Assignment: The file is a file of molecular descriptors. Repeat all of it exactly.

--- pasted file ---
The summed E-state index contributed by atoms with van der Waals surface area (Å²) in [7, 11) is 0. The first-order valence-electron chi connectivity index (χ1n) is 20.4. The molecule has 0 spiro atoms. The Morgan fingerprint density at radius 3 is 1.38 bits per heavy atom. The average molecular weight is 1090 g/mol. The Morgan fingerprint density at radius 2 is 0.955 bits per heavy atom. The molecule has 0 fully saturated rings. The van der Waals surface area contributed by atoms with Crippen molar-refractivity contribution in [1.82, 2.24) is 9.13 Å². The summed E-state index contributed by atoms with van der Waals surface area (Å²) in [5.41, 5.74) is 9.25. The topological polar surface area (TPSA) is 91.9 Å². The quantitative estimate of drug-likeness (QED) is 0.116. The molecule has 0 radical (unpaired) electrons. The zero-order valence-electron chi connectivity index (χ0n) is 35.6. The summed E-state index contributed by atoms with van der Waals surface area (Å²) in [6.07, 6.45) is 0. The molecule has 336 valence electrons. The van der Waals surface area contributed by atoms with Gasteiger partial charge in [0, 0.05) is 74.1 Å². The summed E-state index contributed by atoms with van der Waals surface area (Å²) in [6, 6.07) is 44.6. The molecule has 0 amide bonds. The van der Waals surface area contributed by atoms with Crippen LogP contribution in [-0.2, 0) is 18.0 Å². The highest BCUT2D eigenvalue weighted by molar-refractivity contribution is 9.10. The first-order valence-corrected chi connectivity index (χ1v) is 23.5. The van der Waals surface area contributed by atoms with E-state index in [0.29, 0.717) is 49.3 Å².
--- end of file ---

The summed E-state index contributed by atoms with van der Waals surface area (Å²) in [7, 11) is 0. The first-order valence-electron chi connectivity index (χ1n) is 20.4. The molecule has 0 spiro atoms. The Morgan fingerprint density at radius 3 is 1.38 bits per heavy atom. The average molecular weight is 1090 g/mol. The Morgan fingerprint density at radius 2 is 0.955 bits per heavy atom. The molecule has 0 fully saturated rings. The van der Waals surface area contributed by atoms with Crippen molar-refractivity contribution in [1.82, 2.24) is 9.13 Å². The summed E-state index contributed by atoms with van der Waals surface area (Å²) in [5.41, 5.74) is 9.25. The topological polar surface area (TPSA) is 91.9 Å². The quantitative estimate of drug-likeness (QED) is 0.116. The molecule has 0 radical (unpaired) electrons. The zero-order valence-electron chi connectivity index (χ0n) is 35.6. The summed E-state index contributed by atoms with van der Waals surface area (Å²) in [6.07, 6.45) is 0. The molecule has 336 valence electrons. The van der Waals surface area contributed by atoms with Gasteiger partial charge in [0, 0.05) is 74.1 Å². The summed E-state index contributed by atoms with van der Waals surface area (Å²) in [6, 6.07) is 44.6. The molecule has 0 amide bonds. The van der Waals surface area contributed by atoms with Crippen LogP contribution in [-0.2, 0) is 18.0 Å². The highest BCUT2D eigenvalue weighted by molar-refractivity contribution is 9.10. The first-order valence-corrected chi connectivity index (χ1v) is 23.5. The van der Waals surface area contributed by atoms with E-state index in [0.29, 0.717) is 49.3 Å².